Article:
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UVI Plays Vital Role in Ocean Glider Pilot Project

UVI is part of a project to deploy ocean gliders to forecast and study hurricanes.

UVI is part of a project to deploy ocean gliders to forecast and study hurricanes.

The University of the Virgin Islands (UVI), through an agreement with Ocean and Coastal Observing – Virgin Islands (OCOVI), has lent its support to housing data-collecting underwater drones that will aid in improved hurricane forecasting.

The project to deploy ocean gliders in U.S.V.I. waters began on July 17. The deployment schedule saw the first glider going into the water 15 miles south of St. Thomas-St. John on July 17, followed the next day, July 18, by two deployments north of St. Croix and one west of St. Croix. On July 19, the fifth glider was released at a station northwest of St. Thomas.

The summer long project includes ocean gliders plying the waters of the U.S. Virgin Islands as a means of advancing the understanding of ocean characteristics and contributing to improving hurricane forecast models. Additionally, two of the gliders are carrying passive acoustic recorders to listen for whale sounds.

“UVI’s Center for Marine and Environmental Studies and its emerging oceanography program is very excited to be able to participate in this important project,” said Dr. Paul Jobsis, acting director of the Center for Marine & Environmental Studies.

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“We plan to continue this work in the future with OCOVI, NOAA, the US Navy and CariCOOS-UPR,” he said. “The logistics and student involvement we were able to facilitate is important. UVI students are some of the best, and this shows them that globally important science is happening in the Virgin Islands.”

Six students, who are currently participating in the National Science Foundation-Historically Black Colleges and Universities (NSF-HBCU) Summer Undergraduate Experience program, had the unique opportunity to be part of the glider pilot program.
Students involved:
• Belize Saunders – Applied Mathematics major
• Samuel Gittens Jr. – Biology major
• Jair Smith – Computer Science major
• Kenique Liburd – Computer Science major
• Kaleb Liburd – Computer Science major
• Elisha Brunant – Computer Science major

The university student interns have been closely involved in this new project. They assisted in the preparation and the launch of the gliders in the deep water Virgin Islands Basin. Dr. Marc Boumedine, Summer Undergraduate Research Experience (SURE) mentor, said, “The students are learning about advanced technologies and how to turn data into practical knowledge that will impact our understanding of oceans and the earth.”

The joint project is coordinated by Ocean and Coastal Observing – Virgin Islands (OCOVI), working with UVI’s Center for Marine and Environmental Studies (CMES), National Oceanic and Atmospheric Administration (NOAA) and the U.S. Navy to manage the gliders during their time in U.S.V.I. waters.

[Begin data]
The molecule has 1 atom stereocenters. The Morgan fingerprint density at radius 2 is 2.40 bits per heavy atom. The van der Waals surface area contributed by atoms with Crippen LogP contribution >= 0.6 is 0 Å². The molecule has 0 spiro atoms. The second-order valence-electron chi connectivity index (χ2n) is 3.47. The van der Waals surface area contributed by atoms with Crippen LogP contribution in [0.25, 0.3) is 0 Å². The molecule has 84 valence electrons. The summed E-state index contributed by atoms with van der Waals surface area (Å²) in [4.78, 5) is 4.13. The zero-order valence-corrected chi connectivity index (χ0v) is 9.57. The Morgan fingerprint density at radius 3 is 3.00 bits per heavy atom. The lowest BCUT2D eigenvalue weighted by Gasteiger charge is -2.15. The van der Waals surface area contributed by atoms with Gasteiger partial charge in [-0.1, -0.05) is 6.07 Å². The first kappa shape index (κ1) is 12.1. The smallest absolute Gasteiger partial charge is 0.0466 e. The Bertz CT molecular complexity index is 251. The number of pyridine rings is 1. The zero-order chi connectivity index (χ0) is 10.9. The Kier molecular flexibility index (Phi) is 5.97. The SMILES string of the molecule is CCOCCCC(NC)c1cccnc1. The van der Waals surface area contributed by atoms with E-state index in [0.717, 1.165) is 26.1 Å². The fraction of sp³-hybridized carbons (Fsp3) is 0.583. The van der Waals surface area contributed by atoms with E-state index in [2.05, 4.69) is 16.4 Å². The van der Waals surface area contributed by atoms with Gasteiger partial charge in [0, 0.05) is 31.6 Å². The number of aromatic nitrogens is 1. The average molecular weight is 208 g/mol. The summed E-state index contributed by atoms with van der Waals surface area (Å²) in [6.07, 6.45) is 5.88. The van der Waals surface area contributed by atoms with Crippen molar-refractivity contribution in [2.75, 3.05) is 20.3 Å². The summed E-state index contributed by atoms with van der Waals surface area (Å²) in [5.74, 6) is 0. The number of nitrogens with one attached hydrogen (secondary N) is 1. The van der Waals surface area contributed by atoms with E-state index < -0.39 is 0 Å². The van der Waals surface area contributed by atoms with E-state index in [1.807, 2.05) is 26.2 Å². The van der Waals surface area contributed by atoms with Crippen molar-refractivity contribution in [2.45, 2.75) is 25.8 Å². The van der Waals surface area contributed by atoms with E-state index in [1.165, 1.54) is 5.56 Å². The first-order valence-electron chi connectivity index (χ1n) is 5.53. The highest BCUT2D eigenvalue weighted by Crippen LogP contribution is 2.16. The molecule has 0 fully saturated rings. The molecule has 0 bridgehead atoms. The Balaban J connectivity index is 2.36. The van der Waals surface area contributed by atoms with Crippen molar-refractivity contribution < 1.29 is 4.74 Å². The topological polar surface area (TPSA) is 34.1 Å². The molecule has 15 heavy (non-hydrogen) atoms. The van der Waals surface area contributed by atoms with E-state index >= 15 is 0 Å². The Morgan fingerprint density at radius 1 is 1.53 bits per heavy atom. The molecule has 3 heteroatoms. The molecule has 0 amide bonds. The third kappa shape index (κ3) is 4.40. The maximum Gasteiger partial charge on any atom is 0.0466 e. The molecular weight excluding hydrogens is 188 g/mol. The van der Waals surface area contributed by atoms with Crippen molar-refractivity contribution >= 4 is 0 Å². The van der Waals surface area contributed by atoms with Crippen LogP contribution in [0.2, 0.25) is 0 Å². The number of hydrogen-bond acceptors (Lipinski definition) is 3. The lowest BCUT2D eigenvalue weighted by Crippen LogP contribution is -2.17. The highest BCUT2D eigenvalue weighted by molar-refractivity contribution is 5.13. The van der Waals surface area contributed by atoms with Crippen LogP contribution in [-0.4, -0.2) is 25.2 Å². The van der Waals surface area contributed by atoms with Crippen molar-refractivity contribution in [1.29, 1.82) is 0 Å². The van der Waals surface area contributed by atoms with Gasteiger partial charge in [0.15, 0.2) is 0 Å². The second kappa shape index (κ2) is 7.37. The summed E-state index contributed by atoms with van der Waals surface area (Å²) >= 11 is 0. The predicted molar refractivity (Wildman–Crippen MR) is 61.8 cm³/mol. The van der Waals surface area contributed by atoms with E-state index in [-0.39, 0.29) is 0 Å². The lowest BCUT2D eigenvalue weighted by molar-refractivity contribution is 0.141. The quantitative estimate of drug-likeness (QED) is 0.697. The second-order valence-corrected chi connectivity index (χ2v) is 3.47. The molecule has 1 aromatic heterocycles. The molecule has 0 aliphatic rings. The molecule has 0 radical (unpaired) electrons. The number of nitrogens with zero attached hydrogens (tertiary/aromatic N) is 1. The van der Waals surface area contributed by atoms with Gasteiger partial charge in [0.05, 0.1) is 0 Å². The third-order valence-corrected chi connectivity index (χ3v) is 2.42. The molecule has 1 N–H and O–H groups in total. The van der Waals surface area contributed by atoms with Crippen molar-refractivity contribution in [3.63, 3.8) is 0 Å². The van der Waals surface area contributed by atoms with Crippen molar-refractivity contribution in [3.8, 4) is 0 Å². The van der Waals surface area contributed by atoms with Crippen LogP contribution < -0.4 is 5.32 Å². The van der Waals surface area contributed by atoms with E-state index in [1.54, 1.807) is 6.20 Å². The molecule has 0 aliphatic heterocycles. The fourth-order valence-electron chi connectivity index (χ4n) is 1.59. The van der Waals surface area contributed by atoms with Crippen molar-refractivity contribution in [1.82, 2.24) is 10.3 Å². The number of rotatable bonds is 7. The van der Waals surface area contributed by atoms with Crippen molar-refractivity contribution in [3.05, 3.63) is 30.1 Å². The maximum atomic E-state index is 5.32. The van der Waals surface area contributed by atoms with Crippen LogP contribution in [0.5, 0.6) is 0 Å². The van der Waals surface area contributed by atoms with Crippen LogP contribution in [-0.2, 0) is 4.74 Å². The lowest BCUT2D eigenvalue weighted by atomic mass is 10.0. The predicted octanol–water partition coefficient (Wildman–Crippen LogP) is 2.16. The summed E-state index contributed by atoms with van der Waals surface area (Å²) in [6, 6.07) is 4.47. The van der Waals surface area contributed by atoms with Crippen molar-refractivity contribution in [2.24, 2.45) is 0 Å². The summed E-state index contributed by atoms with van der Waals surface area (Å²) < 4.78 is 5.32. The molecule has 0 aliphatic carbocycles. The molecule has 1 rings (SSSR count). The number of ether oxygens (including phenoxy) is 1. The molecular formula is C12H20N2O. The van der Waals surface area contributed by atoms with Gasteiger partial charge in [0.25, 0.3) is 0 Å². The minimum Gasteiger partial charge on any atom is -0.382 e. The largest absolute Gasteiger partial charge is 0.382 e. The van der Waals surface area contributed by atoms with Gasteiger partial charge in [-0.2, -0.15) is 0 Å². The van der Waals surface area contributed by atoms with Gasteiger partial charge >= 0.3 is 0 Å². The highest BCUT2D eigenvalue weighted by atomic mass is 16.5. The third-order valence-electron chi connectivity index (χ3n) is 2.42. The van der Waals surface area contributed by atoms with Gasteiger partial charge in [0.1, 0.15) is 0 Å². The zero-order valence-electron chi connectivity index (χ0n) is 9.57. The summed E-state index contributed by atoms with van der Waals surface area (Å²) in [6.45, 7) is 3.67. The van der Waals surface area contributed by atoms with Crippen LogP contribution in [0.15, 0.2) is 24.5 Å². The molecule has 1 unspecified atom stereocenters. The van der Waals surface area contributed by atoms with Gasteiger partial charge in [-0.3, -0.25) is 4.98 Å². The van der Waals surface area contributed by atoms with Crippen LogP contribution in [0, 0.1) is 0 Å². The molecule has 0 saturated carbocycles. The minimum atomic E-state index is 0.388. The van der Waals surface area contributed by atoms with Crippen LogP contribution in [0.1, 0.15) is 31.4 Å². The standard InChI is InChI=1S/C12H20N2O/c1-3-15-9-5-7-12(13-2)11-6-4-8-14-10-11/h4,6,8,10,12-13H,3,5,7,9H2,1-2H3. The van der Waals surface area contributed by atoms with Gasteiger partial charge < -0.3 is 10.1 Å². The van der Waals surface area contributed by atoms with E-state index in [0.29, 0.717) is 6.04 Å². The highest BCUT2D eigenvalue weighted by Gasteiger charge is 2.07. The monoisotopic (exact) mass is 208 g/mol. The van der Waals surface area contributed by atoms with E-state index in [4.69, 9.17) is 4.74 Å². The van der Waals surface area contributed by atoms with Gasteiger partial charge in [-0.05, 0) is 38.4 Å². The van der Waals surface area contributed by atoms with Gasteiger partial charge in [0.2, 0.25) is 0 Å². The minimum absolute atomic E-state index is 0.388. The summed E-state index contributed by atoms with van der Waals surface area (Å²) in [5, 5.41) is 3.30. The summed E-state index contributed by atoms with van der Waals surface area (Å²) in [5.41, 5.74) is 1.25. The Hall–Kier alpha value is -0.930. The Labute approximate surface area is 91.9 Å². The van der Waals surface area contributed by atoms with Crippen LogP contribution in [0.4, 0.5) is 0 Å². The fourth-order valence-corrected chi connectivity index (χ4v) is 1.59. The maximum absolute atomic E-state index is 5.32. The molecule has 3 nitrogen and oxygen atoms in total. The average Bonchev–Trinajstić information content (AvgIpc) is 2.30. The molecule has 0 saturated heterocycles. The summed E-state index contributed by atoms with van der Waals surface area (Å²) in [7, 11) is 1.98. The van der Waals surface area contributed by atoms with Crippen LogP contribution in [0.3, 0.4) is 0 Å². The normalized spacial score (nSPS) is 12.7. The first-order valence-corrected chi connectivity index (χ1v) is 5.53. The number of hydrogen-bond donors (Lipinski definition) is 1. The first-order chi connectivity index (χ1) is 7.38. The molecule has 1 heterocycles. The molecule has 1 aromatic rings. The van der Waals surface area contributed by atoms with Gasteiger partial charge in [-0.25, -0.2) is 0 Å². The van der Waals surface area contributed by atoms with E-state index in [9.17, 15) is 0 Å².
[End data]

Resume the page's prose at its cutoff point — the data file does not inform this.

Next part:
OCOVI assured Virgin Islands participation, secured a portion of the funding for the V.I. and provided scientific and technical services. UVI, through CMES, provided the boats and additional scientific and technical service; through the summer program, it provided the student interns. The U.S. Navy provided all five gliders and acts as “ground control” from its headquarters during the mission.

The gliders are remotely controlled by researchers from Rutgers University’s Coastal Ocean Observing Lab. Rutgers partnered in fundraising and provided Dr. Travis Miles to be the chief scientist in charge of deployments; CARICOOS-UPR, which funds OCOVI, was instrumental in attracting the project to the region.

OCOVI is responsible for the five gliders owned by the U.S. Navy with the hope of using this 2018 experience to support a permanent ‘hurricane glider’ fleet for the region in future years.

Simultaneously, operating out of the University of Puerto Rico, Mayagüez, CARICOOS and NOAA scientists have launched as many as eight gliders in waters adjacent to Puerto Rico.

Unmanned ocean gliders are capable of spending months at sea – continuously collecting and transmitting underwater data – measuring water temperature and other properties. They are the most effective tool available to collect the information that allows scientists to monitor the ocean conditions that affect hurricane intensity.

Gliders can be ‘steered’ by adjusting the angle at which they ascend or descend; they are piloted remotely to maintain or change their approximate positions.

Mariners and fishermen are urged not to interfere with glider activity if they encounter them on the water. Individuals who encounter a glider that appears to be fouled or in other distress are asked to contact OCOVI representatives or Dr. Roy Watlington at 643-8183 or via email at rawatlington@gmail.com.

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